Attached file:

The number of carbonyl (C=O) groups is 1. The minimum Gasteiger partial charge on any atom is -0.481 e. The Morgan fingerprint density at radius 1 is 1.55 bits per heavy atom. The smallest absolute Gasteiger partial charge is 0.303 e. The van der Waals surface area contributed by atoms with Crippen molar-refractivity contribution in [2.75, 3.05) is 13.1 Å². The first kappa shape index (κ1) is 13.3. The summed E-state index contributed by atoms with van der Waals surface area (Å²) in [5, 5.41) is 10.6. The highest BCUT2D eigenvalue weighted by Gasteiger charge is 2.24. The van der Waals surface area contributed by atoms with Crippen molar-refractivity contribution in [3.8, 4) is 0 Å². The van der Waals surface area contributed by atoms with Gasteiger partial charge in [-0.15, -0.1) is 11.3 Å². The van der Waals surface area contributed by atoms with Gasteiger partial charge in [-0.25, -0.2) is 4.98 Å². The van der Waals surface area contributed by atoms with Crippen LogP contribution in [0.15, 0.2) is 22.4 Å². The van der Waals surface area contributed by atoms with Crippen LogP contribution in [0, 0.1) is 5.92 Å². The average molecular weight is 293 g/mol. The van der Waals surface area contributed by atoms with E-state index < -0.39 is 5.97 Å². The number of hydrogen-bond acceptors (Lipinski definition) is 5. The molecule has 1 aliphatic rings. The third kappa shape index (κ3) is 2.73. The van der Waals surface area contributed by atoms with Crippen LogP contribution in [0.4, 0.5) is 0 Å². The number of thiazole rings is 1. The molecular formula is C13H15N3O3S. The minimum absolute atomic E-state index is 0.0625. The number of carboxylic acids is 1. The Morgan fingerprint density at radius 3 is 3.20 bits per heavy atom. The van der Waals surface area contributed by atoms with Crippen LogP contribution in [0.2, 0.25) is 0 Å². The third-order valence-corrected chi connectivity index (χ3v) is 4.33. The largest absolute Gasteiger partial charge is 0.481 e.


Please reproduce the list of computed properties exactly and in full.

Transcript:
The number of carbonyl (C=O) groups is 1. The minimum Gasteiger partial charge on any atom is -0.481 e. The Morgan fingerprint density at radius 1 is 1.55 bits per heavy atom. The smallest absolute Gasteiger partial charge is 0.303 e. The van der Waals surface area contributed by atoms with Crippen molar-refractivity contribution in [2.75, 3.05) is 13.1 Å². The first kappa shape index (κ1) is 13.3. The summed E-state index contributed by atoms with van der Waals surface area (Å²) in [5, 5.41) is 10.6. The highest BCUT2D eigenvalue weighted by Gasteiger charge is 2.24. The van der Waals surface area contributed by atoms with Crippen molar-refractivity contribution in [3.8, 4) is 0 Å². The van der Waals surface area contributed by atoms with Gasteiger partial charge in [-0.15, -0.1) is 11.3 Å². The van der Waals surface area contributed by atoms with Gasteiger partial charge in [-0.25, -0.2) is 4.98 Å². The van der Waals surface area contributed by atoms with Crippen LogP contribution in [0.15, 0.2) is 22.4 Å². The van der Waals surface area contributed by atoms with Crippen LogP contribution in [0, 0.1) is 5.92 Å². The average molecular weight is 293 g/mol. The van der Waals surface area contributed by atoms with E-state index < -0.39 is 5.97 Å². The number of hydrogen-bond acceptors (Lipinski definition) is 5. The molecule has 1 aliphatic rings. The third kappa shape index (κ3) is 2.73. The van der Waals surface area contributed by atoms with Crippen LogP contribution in [0.4, 0.5) is 0 Å². The number of thiazole rings is 1. The molecular formula is C13H15N3O3S. The minimum absolute atomic E-state index is 0.0625. The number of carboxylic acids is 1. The Morgan fingerprint density at radius 3 is 3.20 bits per heavy atom. The van der Waals surface area contributed by atoms with Crippen LogP contribution in [0.2, 0.25) is 0 Å². The third-order valence-corrected chi connectivity index (χ3v) is 4.33. The largest absolute Gasteiger partial charge is 0.481 e.